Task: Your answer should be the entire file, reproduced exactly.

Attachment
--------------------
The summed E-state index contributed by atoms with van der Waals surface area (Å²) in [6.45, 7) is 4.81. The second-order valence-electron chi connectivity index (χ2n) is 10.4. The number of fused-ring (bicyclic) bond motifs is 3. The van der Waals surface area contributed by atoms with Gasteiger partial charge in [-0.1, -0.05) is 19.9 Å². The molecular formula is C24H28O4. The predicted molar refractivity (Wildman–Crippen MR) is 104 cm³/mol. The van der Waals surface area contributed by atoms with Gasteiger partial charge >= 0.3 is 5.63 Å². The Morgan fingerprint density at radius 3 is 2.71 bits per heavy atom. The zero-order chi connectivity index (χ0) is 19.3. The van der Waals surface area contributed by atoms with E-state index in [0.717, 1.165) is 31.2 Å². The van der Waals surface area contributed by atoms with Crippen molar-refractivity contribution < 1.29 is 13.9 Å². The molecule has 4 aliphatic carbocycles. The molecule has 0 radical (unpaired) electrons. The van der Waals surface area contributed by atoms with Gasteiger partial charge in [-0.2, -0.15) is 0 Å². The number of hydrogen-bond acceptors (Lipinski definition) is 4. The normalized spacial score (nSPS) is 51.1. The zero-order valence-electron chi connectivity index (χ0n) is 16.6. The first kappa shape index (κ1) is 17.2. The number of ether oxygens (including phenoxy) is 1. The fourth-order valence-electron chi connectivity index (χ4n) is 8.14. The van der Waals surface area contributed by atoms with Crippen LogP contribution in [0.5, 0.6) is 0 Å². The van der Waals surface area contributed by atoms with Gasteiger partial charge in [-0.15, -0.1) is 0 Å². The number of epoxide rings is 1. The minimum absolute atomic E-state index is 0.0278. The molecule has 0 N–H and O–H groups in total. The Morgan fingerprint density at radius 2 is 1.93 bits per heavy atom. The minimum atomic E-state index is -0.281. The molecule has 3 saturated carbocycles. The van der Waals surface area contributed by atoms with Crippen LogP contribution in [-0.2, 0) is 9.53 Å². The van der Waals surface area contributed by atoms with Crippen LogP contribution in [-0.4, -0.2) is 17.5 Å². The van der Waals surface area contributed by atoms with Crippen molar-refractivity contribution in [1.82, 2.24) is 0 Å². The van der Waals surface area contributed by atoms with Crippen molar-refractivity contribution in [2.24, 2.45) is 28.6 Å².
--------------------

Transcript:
The summed E-state index contributed by atoms with van der Waals surface area (Å²) in [6.45, 7) is 4.81. The second-order valence-electron chi connectivity index (χ2n) is 10.4. The number of fused-ring (bicyclic) bond motifs is 3. The van der Waals surface area contributed by atoms with Gasteiger partial charge in [-0.1, -0.05) is 19.9 Å². The molecular formula is C24H28O4. The predicted molar refractivity (Wildman–Crippen MR) is 104 cm³/mol. The van der Waals surface area contributed by atoms with Gasteiger partial charge >= 0.3 is 5.63 Å². The Morgan fingerprint density at radius 3 is 2.71 bits per heavy atom. The zero-order chi connectivity index (χ0) is 19.3. The van der Waals surface area contributed by atoms with E-state index in [0.717, 1.165) is 31.2 Å². The van der Waals surface area contributed by atoms with Crippen molar-refractivity contribution < 1.29 is 13.9 Å². The molecule has 4 aliphatic carbocycles. The molecule has 0 radical (unpaired) electrons. The van der Waals surface area contributed by atoms with Gasteiger partial charge in [-0.2, -0.15) is 0 Å². The number of hydrogen-bond acceptors (Lipinski definition) is 4. The normalized spacial score (nSPS) is 51.1. The zero-order valence-electron chi connectivity index (χ0n) is 16.6. The first kappa shape index (κ1) is 17.2. The number of ether oxygens (including phenoxy) is 1. The fourth-order valence-electron chi connectivity index (χ4n) is 8.14. The van der Waals surface area contributed by atoms with Crippen LogP contribution in [0.5, 0.6) is 0 Å². The van der Waals surface area contributed by atoms with Gasteiger partial charge in [-0.15, -0.1) is 0 Å². The number of epoxide rings is 1. The minimum absolute atomic E-state index is 0.0278. The molecule has 0 N–H and O–H groups in total. The Morgan fingerprint density at radius 2 is 1.93 bits per heavy atom. The minimum atomic E-state index is -0.281. The molecule has 3 saturated carbocycles. The van der Waals surface area contributed by atoms with Crippen LogP contribution in [-0.2, 0) is 9.53 Å². The van der Waals surface area contributed by atoms with Crippen LogP contribution in [-0.4, -0.2) is 17.5 Å². The van der Waals surface area contributed by atoms with Crippen molar-refractivity contribution in [1.82, 2.24) is 0 Å². The van der Waals surface area contributed by atoms with Crippen molar-refractivity contribution in [2.24, 2.45) is 28.6 Å².